(3) Once you have the numbers in hand, negotiate for repairs with the seller. Tie your contingency removal to approval for the repairs. If it is an REO or short sale, you can actually renegotiate the price if the costs are higher than you anticipated. Iâ€™ve successfully renegotiated price on REOs on many occasions. You have to provide the reports to the banks so they can clearly see the issues along with real costs. The more documentation the better. For the most part, asset managers understand that if they do not cooperate with you now, the foundation report will need to be a part of their disclosure process going forward. Worst case; cancel the contract, then rewrite your offer based on the new information.
(4) If itâ€™s a normal sale, negotiate with the seller for repairs.
Who did the structural report? I think getting expert geotechnical/structural engineering assessments is probably going give the least chance of surprises down the road even though it is expensive to generate those reports now. I'm with Joe, please do not consider band aids like epoxy!
Your first step should be to call the person who wrote the structural report to get a better feel for the extent of the problem. Yes, you already have the report in front of you, but I've found that when you call and chat with them, you'll get a much fuller understanding. When inspectors write reports they are very cautious due to potential liability. When you just chat with them, they usually open up a bit and you get a better gauge of the extent you are looking at.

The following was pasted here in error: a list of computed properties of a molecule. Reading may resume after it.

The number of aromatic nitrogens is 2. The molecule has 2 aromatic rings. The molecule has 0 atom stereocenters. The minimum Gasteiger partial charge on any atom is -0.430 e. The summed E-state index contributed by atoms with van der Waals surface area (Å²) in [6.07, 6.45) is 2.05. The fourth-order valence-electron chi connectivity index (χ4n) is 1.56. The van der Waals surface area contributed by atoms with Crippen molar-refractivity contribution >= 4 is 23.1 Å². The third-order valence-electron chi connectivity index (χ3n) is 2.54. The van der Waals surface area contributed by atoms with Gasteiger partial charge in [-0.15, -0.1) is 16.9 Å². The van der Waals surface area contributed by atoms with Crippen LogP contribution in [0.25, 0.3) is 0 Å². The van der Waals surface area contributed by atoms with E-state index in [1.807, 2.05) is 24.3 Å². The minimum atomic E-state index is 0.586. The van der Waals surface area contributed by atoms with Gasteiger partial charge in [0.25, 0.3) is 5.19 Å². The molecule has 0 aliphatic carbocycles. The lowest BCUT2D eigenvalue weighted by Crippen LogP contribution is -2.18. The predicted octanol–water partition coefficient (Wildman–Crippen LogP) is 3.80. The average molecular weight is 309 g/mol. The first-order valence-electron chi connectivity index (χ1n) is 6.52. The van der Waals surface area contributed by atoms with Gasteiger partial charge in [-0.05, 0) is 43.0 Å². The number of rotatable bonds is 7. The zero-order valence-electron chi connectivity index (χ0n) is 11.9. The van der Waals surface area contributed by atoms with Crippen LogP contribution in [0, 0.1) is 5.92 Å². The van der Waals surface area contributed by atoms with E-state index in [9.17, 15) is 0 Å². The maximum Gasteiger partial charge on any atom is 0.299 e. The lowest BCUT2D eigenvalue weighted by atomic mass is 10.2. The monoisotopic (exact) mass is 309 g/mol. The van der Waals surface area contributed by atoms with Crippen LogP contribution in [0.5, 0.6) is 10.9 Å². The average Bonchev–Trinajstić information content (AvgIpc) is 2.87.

Firstly, do you have a Realtor you are working with? If so, they should be guiding you from start to finish and beyond! If Not, my sincere advise would be to connect with one, and definately get a full Foundation Inspection done yourself. They can also give you a Bid for what needs repairs. That will give you a clear idea of the extent of Damage, and Cost to repair, so you can make an informed choice to move forward or not!
I have a good reference for a Foundation inspector, if needed, get in touch with me. No one, but a Certified Foundation Inspector can give you repair numbers.....and not wothout a proper inspection!
I would consult with your Realtor first though, dont want to step on any toes!
Be well and safe, regards,
Best be would be to get a foundation inspector to come out and give you an estimate. Meanwhile you could make an offer with the inspection contingency (if time is of essence). Otherwise, invest a few hundred $s for the inspector fees and save a bundle in the long run. I can provide you with some references on good inspectors.
DRE # 01781926
It's unclear if the structural report you mention is a foundation report or a full Property Inspection report. It sounds like the latter, as a foundation report would include an estimate for repairs. I would call MG Constructors and Engineers, 408-842-5599. They can do a foundation inspection and estimate the costs of repairs and correcting any drainage problems.